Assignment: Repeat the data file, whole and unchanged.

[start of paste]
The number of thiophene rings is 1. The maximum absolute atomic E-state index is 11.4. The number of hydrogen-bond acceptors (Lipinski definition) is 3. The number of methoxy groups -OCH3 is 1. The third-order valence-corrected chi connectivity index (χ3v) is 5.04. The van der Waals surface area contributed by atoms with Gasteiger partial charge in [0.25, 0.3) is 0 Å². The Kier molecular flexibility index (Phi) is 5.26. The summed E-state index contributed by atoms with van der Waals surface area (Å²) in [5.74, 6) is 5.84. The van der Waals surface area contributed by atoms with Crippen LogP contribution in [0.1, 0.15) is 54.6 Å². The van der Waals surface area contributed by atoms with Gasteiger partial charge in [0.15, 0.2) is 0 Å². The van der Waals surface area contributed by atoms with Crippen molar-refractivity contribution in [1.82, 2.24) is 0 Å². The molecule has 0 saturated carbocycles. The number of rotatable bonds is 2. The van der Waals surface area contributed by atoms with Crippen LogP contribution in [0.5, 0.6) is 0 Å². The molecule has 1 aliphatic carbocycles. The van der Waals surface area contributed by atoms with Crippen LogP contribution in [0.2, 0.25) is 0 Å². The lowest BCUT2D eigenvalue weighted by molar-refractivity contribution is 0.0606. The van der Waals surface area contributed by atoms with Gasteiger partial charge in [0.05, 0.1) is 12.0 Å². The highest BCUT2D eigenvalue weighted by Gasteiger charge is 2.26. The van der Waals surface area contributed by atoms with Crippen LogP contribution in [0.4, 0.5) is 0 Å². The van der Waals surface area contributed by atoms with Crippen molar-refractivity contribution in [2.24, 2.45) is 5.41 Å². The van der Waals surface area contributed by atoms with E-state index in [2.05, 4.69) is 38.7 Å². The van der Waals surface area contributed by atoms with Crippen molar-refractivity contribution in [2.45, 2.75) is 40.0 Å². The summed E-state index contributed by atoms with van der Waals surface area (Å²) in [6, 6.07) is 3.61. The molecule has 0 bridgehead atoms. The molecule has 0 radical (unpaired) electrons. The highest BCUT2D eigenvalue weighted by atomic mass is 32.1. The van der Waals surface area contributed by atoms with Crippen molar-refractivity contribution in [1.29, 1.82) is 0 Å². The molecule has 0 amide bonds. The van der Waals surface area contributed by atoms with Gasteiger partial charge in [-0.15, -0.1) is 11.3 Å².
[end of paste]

The number of thiophene rings is 1. The maximum absolute atomic E-state index is 11.4. The number of hydrogen-bond acceptors (Lipinski definition) is 3. The number of methoxy groups -OCH3 is 1. The third-order valence-corrected chi connectivity index (χ3v) is 5.04. The van der Waals surface area contributed by atoms with Gasteiger partial charge in [0.25, 0.3) is 0 Å². The Kier molecular flexibility index (Phi) is 5.26. The summed E-state index contributed by atoms with van der Waals surface area (Å²) in [5.74, 6) is 5.84. The van der Waals surface area contributed by atoms with Crippen LogP contribution in [0.1, 0.15) is 54.6 Å². The van der Waals surface area contributed by atoms with Gasteiger partial charge in [0.15, 0.2) is 0 Å². The van der Waals surface area contributed by atoms with Crippen molar-refractivity contribution in [1.82, 2.24) is 0 Å². The molecule has 0 saturated carbocycles. The number of rotatable bonds is 2. The van der Waals surface area contributed by atoms with Crippen LogP contribution in [0.5, 0.6) is 0 Å². The molecule has 1 aliphatic carbocycles. The van der Waals surface area contributed by atoms with Crippen LogP contribution in [0.2, 0.25) is 0 Å². The lowest BCUT2D eigenvalue weighted by molar-refractivity contribution is 0.0606. The van der Waals surface area contributed by atoms with Gasteiger partial charge in [0.05, 0.1) is 12.0 Å². The highest BCUT2D eigenvalue weighted by Gasteiger charge is 2.26. The van der Waals surface area contributed by atoms with Crippen LogP contribution in [0.4, 0.5) is 0 Å². The van der Waals surface area contributed by atoms with Crippen molar-refractivity contribution in [2.24, 2.45) is 5.41 Å². The van der Waals surface area contributed by atoms with E-state index in [2.05, 4.69) is 38.7 Å². The van der Waals surface area contributed by atoms with Crippen molar-refractivity contribution in [2.45, 2.75) is 40.0 Å². The summed E-state index contributed by atoms with van der Waals surface area (Å²) in [6, 6.07) is 3.61. The molecule has 0 bridgehead atoms. The molecule has 0 radical (unpaired) electrons. The highest BCUT2D eigenvalue weighted by atomic mass is 32.1. The van der Waals surface area contributed by atoms with Crippen molar-refractivity contribution in [1.29, 1.82) is 0 Å². The molecule has 0 amide bonds. The van der Waals surface area contributed by atoms with Gasteiger partial charge in [-0.15, -0.1) is 11.3 Å².